Is Counterfeiting a Part of Chinese Culture?

2007/08/01,Harry Yang, China IP,[Trademark]

Did counterfeit goods offend you today? After you took a drink of the beverage you bought and immediately sensed the difference, you looked closely at the bottle and found that the brand was not "脉动", but rather "脉劫"; when you took a taste of the instant noodles with the "康师傅" brand name, you tasted adifferent flavor, and then you discovered that it was the "康帅博" instant noodle brand. Did you feel extremely angry, or just a sense of resignation?

In recent years, China has gradually strengthened its crackdown on the counterfeiting of trademarks, and one piece of ironclad proof is that the act of completely counterfeiting trademarks is decreasing in the markets. Instead, the act of imitating famous trademarks is increasingly "flourishing." Progress has been made in the crackdown on counterfeit goods, but the act of fraudulent imitation has resurfaced.

Fraudulent imitations are usually perfectly made. They make use of the external similarity, a disguised combination of trademarks, and the similarity of graphic designs and colors to mix the fake with the genuine. Imitation is relatively outstanding in the areas of clothing, snacks and daily necessities. When buying these small commodities, consumers are usually not careful enough to distinguish them. Therefore, slight differences in the trademarks will be sufficient to confuse consumers.

The means of fraudulent imitation tend to be rather direct, and make people feel both amused and annoyed as if one farce after another is put on the stage. For instance, when clothes, shoes and hats with famous brands are fraudulently imitated, especially some sportswear such as Adidas, PUMA, and NIKE; they also copy their styles and appearances and only make slight changes to the trademarks. Subsequently, as if by magic, adidas changes itself into adidos, adadas, avivas, abibas, asidad, and PUMA becomes PAMA, FUMA, and PUNK, while NIKE changes into HIKE, LIKE, MIKE, and NKIE. Not only international brands are imitated; the fate of domestic brands is also sealed. The conduct of imitating the brands of daily commodities has become a common occurrence. For example, the aforementioned "脉动" and "脉劫", "康师傅" and "康帅博" are playing games with Chinese characters. Some of them are even more "amusing": washing powder with the brand of "雕" is split into the brand "周住", the brand "汰渍" is changed into the brand "汰洁"; the liquor "五粮液" is changed into "丑粮液"; the shampoo "沙宣" is changed into "沙宜", and "飘柔" into"瓢柔". The imitation of the words and graphic designs is so subtle that it is very hard to distinguish them. No wonder the BBS (bulletin board system) articles on the internet "praise" such fraudulent imitation as "Chinese alien wisdom." In order to avoid risks, some people even put a complete collection of imitated trademarks on the internet and remind consumers to pay attention to the counterfeits when buying similar kinds of goods.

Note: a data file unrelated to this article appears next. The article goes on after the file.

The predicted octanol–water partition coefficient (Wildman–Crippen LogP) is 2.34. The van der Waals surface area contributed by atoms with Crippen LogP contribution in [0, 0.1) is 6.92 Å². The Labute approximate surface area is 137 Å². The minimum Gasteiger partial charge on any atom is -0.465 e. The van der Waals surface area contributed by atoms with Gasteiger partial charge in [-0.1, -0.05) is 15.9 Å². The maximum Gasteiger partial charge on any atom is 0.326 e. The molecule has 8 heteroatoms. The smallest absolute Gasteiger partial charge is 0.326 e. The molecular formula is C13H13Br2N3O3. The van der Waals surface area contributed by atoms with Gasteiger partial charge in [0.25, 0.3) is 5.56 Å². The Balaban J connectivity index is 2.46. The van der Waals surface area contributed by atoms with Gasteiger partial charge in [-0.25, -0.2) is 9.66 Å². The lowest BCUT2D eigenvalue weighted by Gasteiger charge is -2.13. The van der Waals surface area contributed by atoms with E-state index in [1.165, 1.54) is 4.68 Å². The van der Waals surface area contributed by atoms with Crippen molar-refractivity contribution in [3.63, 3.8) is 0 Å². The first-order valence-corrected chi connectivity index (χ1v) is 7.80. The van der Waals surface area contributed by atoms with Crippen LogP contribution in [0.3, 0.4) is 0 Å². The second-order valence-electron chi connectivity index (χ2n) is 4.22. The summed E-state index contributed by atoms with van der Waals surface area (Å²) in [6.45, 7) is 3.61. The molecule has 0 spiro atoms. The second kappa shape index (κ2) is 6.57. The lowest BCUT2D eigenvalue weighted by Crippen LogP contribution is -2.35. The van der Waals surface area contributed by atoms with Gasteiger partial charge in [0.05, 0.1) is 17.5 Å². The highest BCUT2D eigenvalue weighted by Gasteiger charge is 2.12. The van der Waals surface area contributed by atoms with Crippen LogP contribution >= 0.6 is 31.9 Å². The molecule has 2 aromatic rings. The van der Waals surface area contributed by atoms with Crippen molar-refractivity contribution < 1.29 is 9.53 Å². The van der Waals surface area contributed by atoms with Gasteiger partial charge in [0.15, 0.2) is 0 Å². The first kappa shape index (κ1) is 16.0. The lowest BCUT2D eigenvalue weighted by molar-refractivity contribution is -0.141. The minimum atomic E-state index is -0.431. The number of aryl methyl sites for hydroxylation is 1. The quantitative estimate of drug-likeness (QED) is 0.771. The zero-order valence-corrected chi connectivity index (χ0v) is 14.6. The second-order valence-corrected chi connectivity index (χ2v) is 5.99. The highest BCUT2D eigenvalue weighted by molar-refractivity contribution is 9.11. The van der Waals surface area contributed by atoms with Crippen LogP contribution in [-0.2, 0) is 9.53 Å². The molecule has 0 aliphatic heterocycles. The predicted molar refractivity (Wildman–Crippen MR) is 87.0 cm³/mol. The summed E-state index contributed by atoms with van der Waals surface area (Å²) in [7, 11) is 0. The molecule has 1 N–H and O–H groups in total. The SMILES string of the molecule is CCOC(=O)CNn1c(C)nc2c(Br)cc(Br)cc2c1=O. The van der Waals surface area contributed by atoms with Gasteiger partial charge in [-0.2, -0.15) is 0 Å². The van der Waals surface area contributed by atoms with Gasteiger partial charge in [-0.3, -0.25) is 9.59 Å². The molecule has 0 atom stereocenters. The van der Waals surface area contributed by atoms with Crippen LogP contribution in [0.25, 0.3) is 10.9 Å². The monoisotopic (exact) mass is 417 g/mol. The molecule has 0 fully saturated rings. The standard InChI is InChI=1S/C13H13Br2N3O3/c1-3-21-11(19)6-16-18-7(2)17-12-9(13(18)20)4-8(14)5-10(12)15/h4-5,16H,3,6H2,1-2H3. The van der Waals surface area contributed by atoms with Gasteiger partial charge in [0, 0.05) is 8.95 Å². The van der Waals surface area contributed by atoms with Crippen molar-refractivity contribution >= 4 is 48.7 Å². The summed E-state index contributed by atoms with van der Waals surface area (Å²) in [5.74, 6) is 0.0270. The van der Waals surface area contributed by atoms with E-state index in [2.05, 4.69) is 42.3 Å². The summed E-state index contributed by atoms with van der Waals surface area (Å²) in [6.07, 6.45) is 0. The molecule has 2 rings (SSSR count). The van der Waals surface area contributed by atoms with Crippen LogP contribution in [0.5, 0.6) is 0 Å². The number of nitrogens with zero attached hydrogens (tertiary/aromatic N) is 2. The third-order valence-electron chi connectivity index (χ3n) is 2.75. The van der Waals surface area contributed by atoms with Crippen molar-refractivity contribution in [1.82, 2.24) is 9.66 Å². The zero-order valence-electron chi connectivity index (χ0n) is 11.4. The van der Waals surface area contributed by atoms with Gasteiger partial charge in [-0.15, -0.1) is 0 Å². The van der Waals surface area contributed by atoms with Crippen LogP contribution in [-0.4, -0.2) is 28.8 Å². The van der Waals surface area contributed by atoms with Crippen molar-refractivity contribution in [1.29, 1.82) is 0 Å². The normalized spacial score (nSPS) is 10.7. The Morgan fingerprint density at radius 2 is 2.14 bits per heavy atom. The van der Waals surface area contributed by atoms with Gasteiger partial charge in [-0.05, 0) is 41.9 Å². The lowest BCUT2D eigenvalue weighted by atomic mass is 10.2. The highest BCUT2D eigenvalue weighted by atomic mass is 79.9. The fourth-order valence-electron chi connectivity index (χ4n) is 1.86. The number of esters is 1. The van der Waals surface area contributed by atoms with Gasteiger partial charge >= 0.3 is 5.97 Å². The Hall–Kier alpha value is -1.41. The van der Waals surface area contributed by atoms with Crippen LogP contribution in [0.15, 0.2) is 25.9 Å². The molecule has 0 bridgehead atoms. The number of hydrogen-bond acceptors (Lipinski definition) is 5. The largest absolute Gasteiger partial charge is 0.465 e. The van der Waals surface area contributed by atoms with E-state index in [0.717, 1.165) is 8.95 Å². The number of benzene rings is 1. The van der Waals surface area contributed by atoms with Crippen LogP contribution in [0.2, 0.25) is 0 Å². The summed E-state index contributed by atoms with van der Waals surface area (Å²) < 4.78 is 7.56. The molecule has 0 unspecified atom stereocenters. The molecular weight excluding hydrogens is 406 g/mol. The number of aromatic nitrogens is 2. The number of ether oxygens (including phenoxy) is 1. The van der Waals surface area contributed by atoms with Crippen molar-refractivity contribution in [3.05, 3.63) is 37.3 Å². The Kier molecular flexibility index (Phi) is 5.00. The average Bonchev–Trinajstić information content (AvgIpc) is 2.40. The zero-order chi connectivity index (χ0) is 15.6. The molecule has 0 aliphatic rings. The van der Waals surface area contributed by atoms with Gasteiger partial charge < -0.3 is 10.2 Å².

Counterfeit clothing is usually found in small clothing markets and roadside stands, and is sold in the zones joining towns and villages, and in the medium-sized and small cities, whereas small counterfeit commodities are usually sold in places with a large transient population such as train stations and tourist attractions. Consumers who purchase them discover they have been cheated only after they use or taste the products, and they usually accept the bad fortune without complaint, as it is unlikely that they will return and confront the vendors. The counterfeiters have such a strong grip on consumers, and thus counterfeiting conduct has become increasingly intense.

As to the reasons for this prevalent counterfeiting, some of the opinions from foreign countries consider counterfeiting to be a part of Chinese culture. In an article entitled "The Cultural Origin of Chinese Counterfeit Products" published by the Voice of Germany (Deutsche Welle), the Secretary-General of the Germany-China Economic Association (Deutsch-Chinesiswche Wirtschaftsvereinigung E. V.) thinks that there is a cultural origin as to why the Chinese counterfeit. He claims that because traditional Chinese Confucian education requires reciting and copying, students take a great man (a scholar, a poet, or a philosopher) as a role model, appreciate the ideas of the forefather and then retell them. It is this Chinese culture that determines the practice of following the example of others, and imitating others is a kind of honor in China.